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I have a CGMutablePathRef property in a subclassed UIImageview. When I create a new path and assign it to the property, CGPathRelease causes an error when I call CGPathContainsPoint. IF I don't release the path the code works fine but there is a leak. How do I properly transfer ownership and release?

.h // UIImageView subclass
@property CGMutablePathRef pathHold;


.m
CGMutablePathRef myPath;
myPath = CGPathCreateMutable();
CGRect myRect2 = holderImageView.bounds;
float midX = CGRectGetMidX(myRect2);
float midY = CGRectGetMidY(myRect2);

CGAffineTransform t = 
CGAffineTransformConcat(
                        CGAffineTransformConcat(
                                                CGAffineTransformMakeTranslation(-midX, -midY), 
                                                     CGAffineTransformMakeScale(holderImageView.pathZone,holderImageView.pathZone)), 
                        CGAffineTransformMakeTranslation(midX, midY));
CGPathAddEllipseInRect(myPath, &t, myRect2);
CGPathCloseSubpath(myPath);

[holderImageView setPathHold:myPath];
CGPathRelease(myPath); // If path not released, works fine but leak.  
[self addSubview:holderImageView];
[holderImageView release];


.m
if(CGPathContainsPoint (self.pathHold, NULL, touchLocation, FALSE )) // This Causes error.
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1 Answer 1

up vote 0 down vote accepted

You're declaring your property without the (retain) attribute. It means, when you're assigning the path to this property, the runtime only does a pointer assignment and does not -retain your path, thus when you CGPathRelease() the path reference, it gets deallocated. So, you must declare the the property on the placeholder image class like this:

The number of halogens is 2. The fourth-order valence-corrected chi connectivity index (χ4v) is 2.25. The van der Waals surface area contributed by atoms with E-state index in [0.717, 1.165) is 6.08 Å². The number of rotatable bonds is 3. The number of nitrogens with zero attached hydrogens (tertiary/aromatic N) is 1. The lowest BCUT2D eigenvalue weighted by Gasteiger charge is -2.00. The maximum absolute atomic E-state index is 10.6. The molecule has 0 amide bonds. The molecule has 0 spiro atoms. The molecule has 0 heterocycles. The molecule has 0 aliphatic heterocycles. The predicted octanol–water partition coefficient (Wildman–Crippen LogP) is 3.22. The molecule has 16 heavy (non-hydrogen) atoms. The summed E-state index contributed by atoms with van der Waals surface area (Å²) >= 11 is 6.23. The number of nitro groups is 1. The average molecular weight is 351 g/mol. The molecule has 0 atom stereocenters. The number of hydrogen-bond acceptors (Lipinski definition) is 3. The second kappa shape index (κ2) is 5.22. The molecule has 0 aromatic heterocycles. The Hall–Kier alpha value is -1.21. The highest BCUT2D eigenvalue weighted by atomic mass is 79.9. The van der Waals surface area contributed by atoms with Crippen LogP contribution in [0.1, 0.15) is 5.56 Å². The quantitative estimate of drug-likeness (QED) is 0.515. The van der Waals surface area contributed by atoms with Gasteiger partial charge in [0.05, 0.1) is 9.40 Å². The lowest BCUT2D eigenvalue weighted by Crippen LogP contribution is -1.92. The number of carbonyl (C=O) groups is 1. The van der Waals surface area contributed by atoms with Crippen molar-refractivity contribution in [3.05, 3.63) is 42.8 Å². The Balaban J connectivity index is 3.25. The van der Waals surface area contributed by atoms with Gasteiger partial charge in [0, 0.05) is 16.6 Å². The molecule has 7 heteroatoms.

@property (retain) id pathHold;

and then assign it like this:

[holderImageView setPathHold:(id)myPath];

Please note that in the declaration I used 'id' as type. That's because almost any CoreGraphics and CoreFoundation type is in fact a valid Objective-C object, so this conversion (toll-free bridging) can be done and the type casting is only needed to avoid compiler warnings.

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This was a fantastic answer and helped me on many fronts. I wasn't exactly sure how to properly retain this. Thanks a bunch :) –  user973984 Dec 3 '11 at 18:27
    
NP ;-) It's worth keeping in mind that CF* and CG* structures are all of type 'id', it WILL help you a lot. –  user529758 Dec 3 '11 at 18:33
    
As a minor point, it's not that the Core Foundation types are valid Objective-C objects, but that the base CFType is bridged to NSObject, as Mike Ash explains here: mikeash.com/pyblog/… , and Ken Ferry mentions in his answer here: stackoverflow.com/a/1539634/19679 . –  Brad Larson Dec 6 '11 at 5:12
    
I'm not sure about this. CFType is defined as void *, and it's not the case that CoreFoundation types are subclasses of CFType (as there's no subclassing in C). Every struct CFWhatever * has intentionally the same memory layout (that is, they all begin with a Class pointer). –  user529758 Dec 6 '11 at 15:51
1  
But CGPoint and CGRect are NOT CoreFoundation types. They're just normal structs, therefore you can't cast them to (pointer-typed) objects. Similarly, that's why there is NO CGPointCreate or CGPointRelease functions. They're not objects. –  user529758 Mar 25 '12 at 16:04

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